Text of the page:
Lexis Nexis - Case Brief

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Law School Case Brief

United States v. Eichman - 496 U.S. 310, 110 S. Ct. 2404 (1990)


The government may create national symbols, promote them, and encourage their respectful treatment. But the Flag Protection Act, 18 U.S.C.S. § 700, goes well beyond this by criminally proscribing expressive conduct because of its likely communicative impact. If there is a bedrock principle underlying U.S. Const. amend. I, it is that the government may not prohibit the expression of an idea simply because society finds the idea itself offensive or disagreeable.


Defendants in separate cases were prosecuted for burning a United States flag as an act of protest in violation of the Flag Protection Act of 1989. In both cases, the district courts dismissed the charges on the grounds that the Act, both on its face and as applied, violated the First Amendment of the Constitution. The United States appealed both decisions. The Supreme Court of the United States affirmed.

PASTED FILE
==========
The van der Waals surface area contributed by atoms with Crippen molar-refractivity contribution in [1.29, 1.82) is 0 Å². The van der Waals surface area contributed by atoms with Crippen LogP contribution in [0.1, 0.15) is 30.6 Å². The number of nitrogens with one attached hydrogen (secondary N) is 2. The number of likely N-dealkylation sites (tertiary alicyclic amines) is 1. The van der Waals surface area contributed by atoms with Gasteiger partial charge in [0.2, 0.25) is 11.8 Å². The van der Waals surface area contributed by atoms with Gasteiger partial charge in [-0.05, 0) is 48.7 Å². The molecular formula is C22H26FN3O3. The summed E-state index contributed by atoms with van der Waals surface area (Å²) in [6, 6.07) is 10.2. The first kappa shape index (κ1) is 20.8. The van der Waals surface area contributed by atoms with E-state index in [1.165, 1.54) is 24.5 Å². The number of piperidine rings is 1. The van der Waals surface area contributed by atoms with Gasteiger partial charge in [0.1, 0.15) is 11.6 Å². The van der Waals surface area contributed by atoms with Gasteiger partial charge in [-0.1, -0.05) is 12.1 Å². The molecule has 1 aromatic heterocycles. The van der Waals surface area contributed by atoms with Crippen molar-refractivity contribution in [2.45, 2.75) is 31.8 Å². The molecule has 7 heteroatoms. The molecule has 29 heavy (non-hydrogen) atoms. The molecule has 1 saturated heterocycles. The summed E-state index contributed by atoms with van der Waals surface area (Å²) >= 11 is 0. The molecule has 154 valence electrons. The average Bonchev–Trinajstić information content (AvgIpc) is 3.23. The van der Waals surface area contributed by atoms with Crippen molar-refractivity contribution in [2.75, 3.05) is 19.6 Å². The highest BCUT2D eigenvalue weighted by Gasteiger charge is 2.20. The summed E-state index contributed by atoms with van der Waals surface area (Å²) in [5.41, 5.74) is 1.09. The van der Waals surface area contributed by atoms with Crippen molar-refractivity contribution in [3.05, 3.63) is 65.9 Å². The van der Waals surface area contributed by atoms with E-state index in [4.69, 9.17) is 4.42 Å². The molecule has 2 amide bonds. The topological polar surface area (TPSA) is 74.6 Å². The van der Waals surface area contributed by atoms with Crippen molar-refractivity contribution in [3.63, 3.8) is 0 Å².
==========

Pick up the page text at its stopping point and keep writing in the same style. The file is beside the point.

Did the prosecution of defendants under Flag Protection Act for burning the American flag violate Federal Constitution's First Amendment?




The defendants' flag burning constituted expressive conduct, and flag burning as a mode of expression enjoyed the full protection of the First Amendment. The Act improperly suppressed expression out of concern for its likely communicative impact, even though it contained no explicit content-based limitation on the scope of prohibited conduct. The Act had to be subjected to the most exacting scrutiny, and the government's interest could not justify its infringement on First Amendment rights. Furhter, the Act did not advance the government's legitimate interest in preserving the flag's function as an incident of sovereignty, since burning a flag did not threaten to interfere with the association between flag and nation. Even assuming that there was a national consensus favoring a prohibition against flag burning, any suggestion that the government's interest in suppressing speech became more weighty as popular opposition to that speech grew was foreign to the First Amendment.

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